Recently, the Substance Abuse and Mental Health Services Administration (SAMHSA) released a working definition of recovery from substance abuse and/or mental illness. SAMHSA describes recovery as:
A process of change through which individuals improve their health and wellness, live a self-directed life, and strive to reach their full potential.
Furthermore, SAMHSA outlined four major areas in which recovery takes place: health (overcoming the disease of addiction or illness), home (having a stable and safe place to live), purpose (engaging in meaningful activities), and community (having supportive relationships and social networks).
Tending to each of these life areas is essential in the recovery process. However, having a community and a healthy social network might be one of the preliminary elements to recovery. For instance, when an individual chooses to become sober, they typically attend a treatment center, which immediately includes becoming a part of a health-oriented community. Then, that community extends to a halfway house and later to a large community of sober living oriented men and women through AA meetings, for example. And when an individual is finishing his or her out-of-home treatment, another way to extend a healthy network of support is to participate in sober mentoring.
Mentoring is simply learning from another through one on one teaching. Mentors can be guides in the delicate experiences of life, and studies show that they have been incredibly effective. For example, mentoring programs in schools have had a large impact on the education of teens. Mentoring programs for professionals have supported advancement in careers and achieving what you may not have thought you could achieve.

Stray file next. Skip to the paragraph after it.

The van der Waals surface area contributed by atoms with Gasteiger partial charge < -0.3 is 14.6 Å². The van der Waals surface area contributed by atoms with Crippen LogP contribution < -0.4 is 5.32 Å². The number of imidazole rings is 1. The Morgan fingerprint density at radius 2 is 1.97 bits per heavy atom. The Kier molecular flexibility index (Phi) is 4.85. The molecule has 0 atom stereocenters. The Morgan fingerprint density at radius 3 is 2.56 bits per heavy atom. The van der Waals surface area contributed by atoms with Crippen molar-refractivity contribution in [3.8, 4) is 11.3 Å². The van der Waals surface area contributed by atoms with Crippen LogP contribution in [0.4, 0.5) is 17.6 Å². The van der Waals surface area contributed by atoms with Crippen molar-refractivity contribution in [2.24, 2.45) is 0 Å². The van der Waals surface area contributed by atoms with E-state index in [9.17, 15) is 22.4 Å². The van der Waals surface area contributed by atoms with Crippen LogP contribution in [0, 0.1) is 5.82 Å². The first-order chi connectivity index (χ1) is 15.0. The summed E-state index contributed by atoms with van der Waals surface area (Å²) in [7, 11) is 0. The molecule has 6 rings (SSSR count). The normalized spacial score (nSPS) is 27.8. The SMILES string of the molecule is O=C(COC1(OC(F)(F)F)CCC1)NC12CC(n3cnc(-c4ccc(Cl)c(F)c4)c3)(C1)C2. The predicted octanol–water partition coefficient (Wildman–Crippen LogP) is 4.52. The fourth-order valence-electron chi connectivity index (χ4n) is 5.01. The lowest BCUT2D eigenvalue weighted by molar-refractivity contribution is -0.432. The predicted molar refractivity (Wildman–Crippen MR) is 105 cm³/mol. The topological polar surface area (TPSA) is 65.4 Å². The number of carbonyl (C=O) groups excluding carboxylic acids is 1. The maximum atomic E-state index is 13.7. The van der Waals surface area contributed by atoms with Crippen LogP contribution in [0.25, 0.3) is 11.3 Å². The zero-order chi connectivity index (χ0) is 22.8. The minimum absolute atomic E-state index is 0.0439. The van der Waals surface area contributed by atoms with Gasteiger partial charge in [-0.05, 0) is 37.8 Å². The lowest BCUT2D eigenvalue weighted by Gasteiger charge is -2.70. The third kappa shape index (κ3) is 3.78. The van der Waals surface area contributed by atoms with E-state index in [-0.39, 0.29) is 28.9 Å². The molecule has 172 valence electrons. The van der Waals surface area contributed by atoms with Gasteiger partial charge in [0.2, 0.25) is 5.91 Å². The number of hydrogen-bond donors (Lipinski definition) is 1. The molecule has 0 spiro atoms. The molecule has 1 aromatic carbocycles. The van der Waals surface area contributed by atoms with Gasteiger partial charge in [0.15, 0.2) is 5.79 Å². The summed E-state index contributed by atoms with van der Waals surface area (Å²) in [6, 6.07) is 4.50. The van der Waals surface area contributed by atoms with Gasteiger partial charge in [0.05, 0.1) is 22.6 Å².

With sober mentoring, the same is true. Sober mentoring is a way to stay in close touch with your sobriety. Once you return from sober living program back to your home community, there may be risky situations that could jeopardize your recovery. Having a mentor can shield you from those risky situations, facilitating healthy decisions, serving as a reminder of your sobriety, and supporting you in your long-term goals.
SAMHSA also pointed out that: An important factor in the recovery process is the presence and involvement of people who believe in the person’s ability to recover.
People who offer hope, support and encouragement and who also suggest strategies and resources for change in their own way are providing sober mentoring. However, sober mentoring is also a formal service that some facilities provide. Through these relationships, people leave unhealthy life roles behind in exchange for new roles that lead to empowerment, autonomy, and community engagement.
Lastly, SAMHSA also pointed out that: Recovery is based on respect.
Certainly, one of the essential components to a mentoring relationship is the respect, acceptance, appreciation, and encouragement that a mentor provides an individual in recovery. Sober mentoring can be a means to stay in recovery, perform better in life, and feel confident in your ability to achieve a sober life.
Relationships are a necessary part of recovery, as SAMHSA clearly indicates. A healthy relationship, based on respect and oriented towards sobriety, can be found in sober mentoring.
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